When I was in the air wing in the '70s, I had the unpleasant opportunity of pulling wheel watch. The unfortunate individual sat in a small shack (maybe 3 x 6 ft.) with a pair of high-powered binoculars ensuring that each and every aircraft on final had their gears down. If not, there were two flare guns pointed at opposite right angles to the runway that had to be fired to warn the pilot off. I know I had to use them on more than one occasion. I think it was a thirty-day hitch. It seems like such a primitive way to ensure the gears were down, and I wonder if it's still being used today?
They do not continue this practice anymore. This is likely because landing gear are more reliable now than they were in the 70's. There is also the practice of Air Traffic Control prompting military pilots to check their gear is down, by verbally adding "Check Gear Down" to their landing clearance.
Source: Checked in with some of the Air Force / Air National Guard pilots in the office. They're not aware of any such practice and decided it must have been before their time. Oldest pilot started in the 90's, so that leaves you with a 20 year gap where they abolished the practice.
In the early 1990s the Navy used to deploy instructor and student pilots to perform wheels watch at outlying fields that were NOT tower controlled, and where student solo pilots would practice landings during primary flight training in the T-34C. Without an instructor or tower this practice made sense. I cannot speak to whether or not it is on-going.
Once complete with primary training, any landing practice at non-tower controlled outlying fields would be done with a carrier Landing Signals Officer on station. The LSO would note trends, grade all landings and also function as a wheels watch, although wheels watch wasn't the primary purpose.
During 20 years spanning the mid 1980s to early 2000s I was never aware of any wheels watch at a tower controlled military airfield, but that's not to say it didn't happen somewhere.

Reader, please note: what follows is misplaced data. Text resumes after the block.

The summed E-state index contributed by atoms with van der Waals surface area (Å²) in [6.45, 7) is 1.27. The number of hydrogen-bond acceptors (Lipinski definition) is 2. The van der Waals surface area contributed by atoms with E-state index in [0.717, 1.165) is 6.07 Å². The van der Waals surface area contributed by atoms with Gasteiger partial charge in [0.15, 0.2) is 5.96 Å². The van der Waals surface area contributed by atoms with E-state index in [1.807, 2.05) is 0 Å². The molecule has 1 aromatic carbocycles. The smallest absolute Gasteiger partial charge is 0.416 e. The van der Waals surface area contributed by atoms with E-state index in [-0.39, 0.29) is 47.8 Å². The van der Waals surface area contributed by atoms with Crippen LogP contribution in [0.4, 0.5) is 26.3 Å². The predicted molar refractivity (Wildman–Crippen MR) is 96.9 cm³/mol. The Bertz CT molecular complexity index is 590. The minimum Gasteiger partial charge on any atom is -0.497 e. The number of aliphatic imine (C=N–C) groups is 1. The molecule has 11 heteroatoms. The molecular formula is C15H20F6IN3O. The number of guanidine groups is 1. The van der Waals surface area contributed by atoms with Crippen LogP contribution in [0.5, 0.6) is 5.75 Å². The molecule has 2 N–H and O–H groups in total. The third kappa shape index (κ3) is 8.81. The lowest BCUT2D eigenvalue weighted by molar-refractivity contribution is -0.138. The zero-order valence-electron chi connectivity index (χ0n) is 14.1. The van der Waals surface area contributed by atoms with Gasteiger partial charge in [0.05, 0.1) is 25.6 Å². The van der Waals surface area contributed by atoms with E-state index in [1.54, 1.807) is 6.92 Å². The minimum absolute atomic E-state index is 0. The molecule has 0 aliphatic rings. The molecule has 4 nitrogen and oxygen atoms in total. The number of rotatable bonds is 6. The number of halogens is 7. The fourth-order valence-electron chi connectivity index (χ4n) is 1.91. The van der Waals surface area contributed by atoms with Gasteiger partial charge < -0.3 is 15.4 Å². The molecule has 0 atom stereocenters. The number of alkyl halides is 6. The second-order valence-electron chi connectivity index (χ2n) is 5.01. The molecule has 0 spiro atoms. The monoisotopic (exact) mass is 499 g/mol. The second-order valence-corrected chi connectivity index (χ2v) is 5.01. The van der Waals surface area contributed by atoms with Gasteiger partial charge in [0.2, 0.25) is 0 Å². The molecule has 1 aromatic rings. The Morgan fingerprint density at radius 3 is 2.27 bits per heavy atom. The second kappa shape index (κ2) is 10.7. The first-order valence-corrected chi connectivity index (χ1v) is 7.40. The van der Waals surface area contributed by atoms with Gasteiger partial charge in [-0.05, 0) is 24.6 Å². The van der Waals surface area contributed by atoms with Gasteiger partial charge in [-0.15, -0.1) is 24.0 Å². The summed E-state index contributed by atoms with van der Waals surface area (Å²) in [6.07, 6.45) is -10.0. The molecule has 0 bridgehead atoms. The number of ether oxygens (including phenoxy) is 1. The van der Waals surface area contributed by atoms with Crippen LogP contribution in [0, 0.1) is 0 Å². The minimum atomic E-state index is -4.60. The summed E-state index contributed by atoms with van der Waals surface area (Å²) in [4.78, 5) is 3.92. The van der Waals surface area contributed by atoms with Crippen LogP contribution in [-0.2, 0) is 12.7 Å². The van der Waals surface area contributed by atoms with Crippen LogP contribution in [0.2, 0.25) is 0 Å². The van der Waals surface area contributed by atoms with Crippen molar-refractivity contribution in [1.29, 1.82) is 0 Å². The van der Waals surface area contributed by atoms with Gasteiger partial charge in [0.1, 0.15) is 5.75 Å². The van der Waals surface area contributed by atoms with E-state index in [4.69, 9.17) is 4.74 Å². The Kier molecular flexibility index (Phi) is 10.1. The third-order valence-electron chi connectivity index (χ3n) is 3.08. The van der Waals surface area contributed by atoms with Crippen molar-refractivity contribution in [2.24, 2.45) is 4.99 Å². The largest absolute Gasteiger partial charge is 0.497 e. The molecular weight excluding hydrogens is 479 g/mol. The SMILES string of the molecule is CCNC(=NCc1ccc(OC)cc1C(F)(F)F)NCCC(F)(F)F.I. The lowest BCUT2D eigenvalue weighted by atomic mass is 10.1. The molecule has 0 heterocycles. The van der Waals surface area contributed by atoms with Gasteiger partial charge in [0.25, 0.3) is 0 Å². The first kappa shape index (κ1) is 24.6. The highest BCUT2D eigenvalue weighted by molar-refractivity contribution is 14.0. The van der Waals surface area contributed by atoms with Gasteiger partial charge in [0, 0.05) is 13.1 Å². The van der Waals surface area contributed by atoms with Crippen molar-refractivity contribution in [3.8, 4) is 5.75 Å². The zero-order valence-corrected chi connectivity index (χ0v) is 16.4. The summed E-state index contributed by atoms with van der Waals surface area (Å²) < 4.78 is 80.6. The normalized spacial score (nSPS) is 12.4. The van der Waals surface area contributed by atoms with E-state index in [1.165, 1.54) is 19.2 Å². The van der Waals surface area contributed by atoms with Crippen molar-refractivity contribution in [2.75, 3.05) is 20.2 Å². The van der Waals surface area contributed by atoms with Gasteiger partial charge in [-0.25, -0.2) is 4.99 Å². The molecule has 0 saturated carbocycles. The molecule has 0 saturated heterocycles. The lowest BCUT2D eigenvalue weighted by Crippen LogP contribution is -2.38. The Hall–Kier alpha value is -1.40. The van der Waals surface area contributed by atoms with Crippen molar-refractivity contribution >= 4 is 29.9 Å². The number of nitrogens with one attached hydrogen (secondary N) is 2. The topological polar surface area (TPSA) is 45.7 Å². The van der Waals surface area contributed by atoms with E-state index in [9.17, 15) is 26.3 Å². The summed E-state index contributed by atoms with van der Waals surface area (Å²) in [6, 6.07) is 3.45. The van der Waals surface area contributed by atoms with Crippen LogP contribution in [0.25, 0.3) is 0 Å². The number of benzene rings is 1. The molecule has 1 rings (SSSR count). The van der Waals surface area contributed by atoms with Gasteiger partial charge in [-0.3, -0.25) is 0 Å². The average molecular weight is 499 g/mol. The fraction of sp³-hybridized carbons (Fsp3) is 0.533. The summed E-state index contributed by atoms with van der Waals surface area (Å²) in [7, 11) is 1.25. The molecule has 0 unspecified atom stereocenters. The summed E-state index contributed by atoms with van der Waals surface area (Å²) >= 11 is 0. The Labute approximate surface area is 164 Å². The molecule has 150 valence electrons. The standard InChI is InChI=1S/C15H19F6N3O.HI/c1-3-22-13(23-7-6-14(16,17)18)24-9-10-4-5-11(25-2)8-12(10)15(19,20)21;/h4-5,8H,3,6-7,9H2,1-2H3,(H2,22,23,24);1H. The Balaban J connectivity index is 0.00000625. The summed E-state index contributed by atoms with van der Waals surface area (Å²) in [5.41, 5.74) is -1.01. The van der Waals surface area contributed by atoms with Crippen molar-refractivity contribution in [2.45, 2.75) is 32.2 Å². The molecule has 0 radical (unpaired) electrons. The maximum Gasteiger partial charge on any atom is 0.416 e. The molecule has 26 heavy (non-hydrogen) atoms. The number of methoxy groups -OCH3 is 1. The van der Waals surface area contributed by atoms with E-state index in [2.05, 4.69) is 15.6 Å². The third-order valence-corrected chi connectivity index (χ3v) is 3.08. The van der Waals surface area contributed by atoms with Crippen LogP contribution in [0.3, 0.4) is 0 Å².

I remember the AF still had the runway supervisory unit (RSU) when I was still on active duty in the '89-'92 time frame. I wasn't an AF pilot, but I was a private pilot flying with the Aero Club at the time. I'm pretty sure the RSU wasn't staffed full time. It may have been limited to periods of high op tempo when the consequences of a gear up landing would be more severe. I don't remember seeing an RSU in the years since then.
Edit: I was reminded that the field got a new control tower shortly after I left. I believe the RSU was removed at that time as it was no longer needed. The new tower provided much better visibility to that runway end than the old tower.
We did have the 'check gear down' calls from the tower in those days. I think the RSU became redundant to the ATC call/Pilot confirmation. For a/c with 2 crew, you had a backup check on board. Most of the fighters by that time had the landing lights on the gear, so in addition to the ATC call, the tower could just look for the landing lights.
As for the reason for the calls, it's not just about the potential loss of the a/c. In a combat environment, the runway is a critical asset. A gear up landing would render the runway unusable for a time preventing other a/c from landing or taking off. That can seriously impact the mission. Similarly, the Navy has been known to push an a/c overboard to clear the deck of a carrier.
The second factor is the culture. In the civil world ATC has their job and pilots have theirs. They don't want to cross that boundary. In the military, everyone is part of the team and they work together to help ensure mission success.
As a current student naval aviator, I can tell you that Wheels Watch (who is a student assisting the Runway Duty Officer) is something that is still alive and well for the Navy Outlying Fields that we train at in addition to home field (North Whiting KNSE), which has a controlling tower.
To speak to the operational necessity of this safety measure, T-6B's still manage to have gear up landings at OLFs, so when you have an excess of warm bodies to throw at a problem you are inclined to keep using them.